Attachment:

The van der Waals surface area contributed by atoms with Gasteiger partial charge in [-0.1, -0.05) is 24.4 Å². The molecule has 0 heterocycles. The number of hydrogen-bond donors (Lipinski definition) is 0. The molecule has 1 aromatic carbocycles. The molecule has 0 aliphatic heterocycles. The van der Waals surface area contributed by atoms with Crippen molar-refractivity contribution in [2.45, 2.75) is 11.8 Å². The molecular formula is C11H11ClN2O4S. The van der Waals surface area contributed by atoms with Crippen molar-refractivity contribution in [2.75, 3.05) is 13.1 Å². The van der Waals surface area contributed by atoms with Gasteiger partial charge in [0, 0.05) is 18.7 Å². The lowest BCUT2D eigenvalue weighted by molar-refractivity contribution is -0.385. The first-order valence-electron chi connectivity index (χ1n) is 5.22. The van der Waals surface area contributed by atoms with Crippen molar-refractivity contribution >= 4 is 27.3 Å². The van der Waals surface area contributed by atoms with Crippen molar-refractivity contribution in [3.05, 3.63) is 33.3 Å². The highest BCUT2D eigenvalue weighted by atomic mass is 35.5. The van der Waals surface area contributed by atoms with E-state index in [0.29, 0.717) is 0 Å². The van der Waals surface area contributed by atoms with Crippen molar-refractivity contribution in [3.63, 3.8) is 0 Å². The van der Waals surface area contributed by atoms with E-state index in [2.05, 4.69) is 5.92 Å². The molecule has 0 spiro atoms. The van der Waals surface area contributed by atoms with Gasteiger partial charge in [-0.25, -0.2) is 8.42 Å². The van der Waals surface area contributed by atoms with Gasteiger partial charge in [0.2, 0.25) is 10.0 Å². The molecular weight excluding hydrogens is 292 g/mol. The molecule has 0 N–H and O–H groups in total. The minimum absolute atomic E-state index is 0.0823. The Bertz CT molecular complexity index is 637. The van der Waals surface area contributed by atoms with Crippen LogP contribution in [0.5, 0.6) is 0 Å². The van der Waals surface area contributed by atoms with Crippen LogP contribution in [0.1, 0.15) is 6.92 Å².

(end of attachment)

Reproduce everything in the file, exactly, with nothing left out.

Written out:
The van der Waals surface area contributed by atoms with Gasteiger partial charge in [-0.1, -0.05) is 24.4 Å². The molecule has 0 heterocycles. The number of hydrogen-bond donors (Lipinski definition) is 0. The molecule has 1 aromatic carbocycles. The molecule has 0 aliphatic heterocycles. The van der Waals surface area contributed by atoms with Crippen molar-refractivity contribution in [2.45, 2.75) is 11.8 Å². The molecular formula is C11H11ClN2O4S. The van der Waals surface area contributed by atoms with Crippen molar-refractivity contribution in [2.75, 3.05) is 13.1 Å². The van der Waals surface area contributed by atoms with Gasteiger partial charge in [0, 0.05) is 18.7 Å². The lowest BCUT2D eigenvalue weighted by molar-refractivity contribution is -0.385. The first-order valence-electron chi connectivity index (χ1n) is 5.22. The van der Waals surface area contributed by atoms with Crippen molar-refractivity contribution >= 4 is 27.3 Å². The van der Waals surface area contributed by atoms with Crippen molar-refractivity contribution in [3.05, 3.63) is 33.3 Å². The highest BCUT2D eigenvalue weighted by atomic mass is 35.5. The van der Waals surface area contributed by atoms with E-state index in [0.29, 0.717) is 0 Å². The van der Waals surface area contributed by atoms with Crippen molar-refractivity contribution in [3.63, 3.8) is 0 Å². The van der Waals surface area contributed by atoms with E-state index in [2.05, 4.69) is 5.92 Å². The molecule has 0 spiro atoms. The van der Waals surface area contributed by atoms with Gasteiger partial charge in [-0.25, -0.2) is 8.42 Å². The van der Waals surface area contributed by atoms with Gasteiger partial charge in [0.2, 0.25) is 10.0 Å². The molecular weight excluding hydrogens is 292 g/mol. The molecule has 0 N–H and O–H groups in total. The minimum absolute atomic E-state index is 0.0823. The Bertz CT molecular complexity index is 637. The van der Waals surface area contributed by atoms with Crippen LogP contribution in [0.5, 0.6) is 0 Å². The van der Waals surface area contributed by atoms with Crippen LogP contribution in [0.1, 0.15) is 6.92 Å².